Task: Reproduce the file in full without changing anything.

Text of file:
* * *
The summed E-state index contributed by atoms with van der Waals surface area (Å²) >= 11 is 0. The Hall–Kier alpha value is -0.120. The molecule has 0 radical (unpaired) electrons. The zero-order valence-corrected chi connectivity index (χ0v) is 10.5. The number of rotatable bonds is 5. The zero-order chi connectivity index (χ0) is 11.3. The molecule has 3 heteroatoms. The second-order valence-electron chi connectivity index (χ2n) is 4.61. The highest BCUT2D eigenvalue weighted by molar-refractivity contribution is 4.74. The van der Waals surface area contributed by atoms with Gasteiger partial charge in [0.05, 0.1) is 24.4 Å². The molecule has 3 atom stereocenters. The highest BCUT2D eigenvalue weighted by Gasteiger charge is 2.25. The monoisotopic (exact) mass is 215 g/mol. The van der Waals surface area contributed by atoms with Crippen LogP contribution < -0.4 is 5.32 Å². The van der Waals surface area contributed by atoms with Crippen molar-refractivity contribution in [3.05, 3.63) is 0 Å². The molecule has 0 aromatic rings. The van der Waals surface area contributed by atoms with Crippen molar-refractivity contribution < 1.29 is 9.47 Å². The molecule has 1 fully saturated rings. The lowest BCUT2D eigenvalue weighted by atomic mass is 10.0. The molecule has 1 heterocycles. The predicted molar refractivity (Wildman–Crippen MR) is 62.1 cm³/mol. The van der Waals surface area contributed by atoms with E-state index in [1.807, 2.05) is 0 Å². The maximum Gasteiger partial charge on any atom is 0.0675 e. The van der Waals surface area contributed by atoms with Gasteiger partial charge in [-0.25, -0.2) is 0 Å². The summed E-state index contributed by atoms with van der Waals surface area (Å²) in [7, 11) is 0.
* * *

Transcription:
The summed E-state index contributed by atoms with van der Waals surface area (Å²) >= 11 is 0. The Hall–Kier alpha value is -0.120. The molecule has 0 radical (unpaired) electrons. The zero-order valence-corrected chi connectivity index (χ0v) is 10.5. The number of rotatable bonds is 5. The zero-order chi connectivity index (χ0) is 11.3. The molecule has 3 heteroatoms. The second-order valence-electron chi connectivity index (χ2n) is 4.61. The highest BCUT2D eigenvalue weighted by molar-refractivity contribution is 4.74. The van der Waals surface area contributed by atoms with Gasteiger partial charge in [0.05, 0.1) is 24.4 Å². The molecule has 3 atom stereocenters. The highest BCUT2D eigenvalue weighted by Gasteiger charge is 2.25. The monoisotopic (exact) mass is 215 g/mol. The van der Waals surface area contributed by atoms with Crippen LogP contribution < -0.4 is 5.32 Å². The van der Waals surface area contributed by atoms with Crippen molar-refractivity contribution in [3.05, 3.63) is 0 Å². The molecule has 0 aromatic rings. The van der Waals surface area contributed by atoms with Crippen molar-refractivity contribution < 1.29 is 9.47 Å². The molecule has 1 fully saturated rings. The lowest BCUT2D eigenvalue weighted by atomic mass is 10.0. The molecule has 1 heterocycles. The predicted molar refractivity (Wildman–Crippen MR) is 62.1 cm³/mol. The van der Waals surface area contributed by atoms with E-state index in [1.807, 2.05) is 0 Å². The maximum Gasteiger partial charge on any atom is 0.0675 e. The van der Waals surface area contributed by atoms with Gasteiger partial charge in [-0.25, -0.2) is 0 Å². The summed E-state index contributed by atoms with van der Waals surface area (Å²) in [7, 11) is 0.